×

Diana Olick

Diana Olick

Diana Olick
CNBC Real Estate Reporter

Diana Olick is an Emmy Award-winning journalist, currently serving as CNBC's real estate correspondent as well as the author of the Realty Check section on CNBC.com, which won the Gracie Award for "Outstanding Blog" in 2015. She also contributes her real estate expertise to NBC's "Today" and "NBC Nightly News."

Prior to joining CNBC in 2002, Olick spent seven years as a correspondent for CBS News.

Olick began her career as a local news reporter at WABI-TV in Bangor, Maine; WZZM-TV in Grand Rapids, Mich.; and KIRO-TV in Seattle. She joined CBS in 1994 as a New York-based correspondent for the "CBS Evening News with Dan Rather" and "The Early Show." She also contributed pieces to "48 Hours" and "Sunday Morning." During that time, she covered such stories as the World Trade Center conspiracy trial and the Boston abortion clinic shooting.

In 1995, Olick was assigned to cover the Midwest as a Dallas bureau correspondent. In the three years she was there, she covered all forms of natural disaster, including the crash of TWA Flight 800, the JonBenet Ramsey murder mystery and was the exclusive correspondent for the trial of Oklahoma City bomber Terry Nichols. During that time, she also took a temporary assignment in CBS' Moscow bureau, where she chronicled the brief presidential campaign of Mikhail Gorbachev.

In 1998, Olick was reassigned to the New York bureau and then immediately posted to Bahrain for the buildup to a possible second Gulf War. A year later, she went to Albania to cover the U.S. military buildup during the conflict in Kosovo.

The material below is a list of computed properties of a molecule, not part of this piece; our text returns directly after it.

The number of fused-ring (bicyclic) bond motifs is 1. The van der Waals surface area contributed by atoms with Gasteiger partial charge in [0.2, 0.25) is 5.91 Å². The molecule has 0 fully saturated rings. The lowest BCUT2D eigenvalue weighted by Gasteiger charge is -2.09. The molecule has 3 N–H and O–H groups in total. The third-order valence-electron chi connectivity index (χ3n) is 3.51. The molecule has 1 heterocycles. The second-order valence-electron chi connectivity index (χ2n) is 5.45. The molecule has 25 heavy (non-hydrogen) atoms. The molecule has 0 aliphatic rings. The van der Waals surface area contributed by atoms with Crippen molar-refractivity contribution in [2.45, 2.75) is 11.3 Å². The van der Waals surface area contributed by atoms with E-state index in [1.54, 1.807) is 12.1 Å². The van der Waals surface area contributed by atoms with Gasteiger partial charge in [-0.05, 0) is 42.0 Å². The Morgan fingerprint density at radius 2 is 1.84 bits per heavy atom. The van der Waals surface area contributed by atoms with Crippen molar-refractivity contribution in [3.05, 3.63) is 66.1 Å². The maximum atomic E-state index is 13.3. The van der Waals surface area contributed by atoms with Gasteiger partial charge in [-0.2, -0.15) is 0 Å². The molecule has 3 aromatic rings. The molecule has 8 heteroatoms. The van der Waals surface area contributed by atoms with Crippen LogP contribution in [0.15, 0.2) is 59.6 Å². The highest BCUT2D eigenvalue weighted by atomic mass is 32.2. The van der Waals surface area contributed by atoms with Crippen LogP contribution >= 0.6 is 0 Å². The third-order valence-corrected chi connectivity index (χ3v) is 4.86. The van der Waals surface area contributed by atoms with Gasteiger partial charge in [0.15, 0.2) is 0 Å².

Upon her return, Olick was reassigned to CBS' Washington bureau and the Capitol Hill beat. During Campaign 2000, Olick covered the Senate campaign of First Lady Hillary Rodham Clinton and later joined the Bush campaign as a special correspondent for "The Early Show." That fall, she was named Supreme Court correspondent; her first case was Bush v. Gore.

Olick has a B.A. in comparative literature with a minor in soviet studies from Columbia College in New York and a master's degree in journalism from Northwestern's Medill School of Journalism.

Follow Diana Olick on Twitter @Diana_olick.

More

  • Foreclosure

    While fewer Americans are falling behind on their mortgage payments, the huge backlog of already delinquent mortgages is finally making its way through the banking system to foreclosure.

  • Sold sign

    Sales of newly built homes fell hard in June, despite newfound optimism in the housing recovery, especially among the home builders themselves.

  • couple_looking_at_house_200.jpg

    Home prices rose according to the online real estate firm Zillow, a mere 0.2 percent in the second quarter of this year annually for the first time since 2007, prompting the site to call a “bottom” to home prices nationally.

  • Mortgage

    Mortgage rates are a full percentage point below where they were one year ago, and that recently sparked yet another spike in mortgage refinance applications, according to the Mortgage Bankers Association.

  • hoa-home-owners-association-200.jpg

    Homeowner associations are now going after banks, claiming they are not paying fees on homes they’ve repossessed.

  • Foreclosure

    In a normal housing market, lack of supply is generally considered a good thing. Home prices rise and homeowners gain equity. But like so many things in this recovery, that premise doesn’t exactly apply.

  • Existing Home Sales Down 5.4% in June

    CNBC's Diana Olick reports the disappointing numbers on housing's existing home sales.

  • bank-of-america-sign-200.jpg

    As part of the $25 billion settlement over mortgage “robo-signings,” Bank of America offered an average $150,000 reduction in loan balances. More than half the 60,000 offers in the first mailing went unanswered.

  • Diana Olick
  • home_building4.jpg

    Homebuilders today are feeling more confident than they have in more than five years. Recent earnings reports from the big public builders have shown spikes in new orders for single family homes, and competition from foreclosures has eased.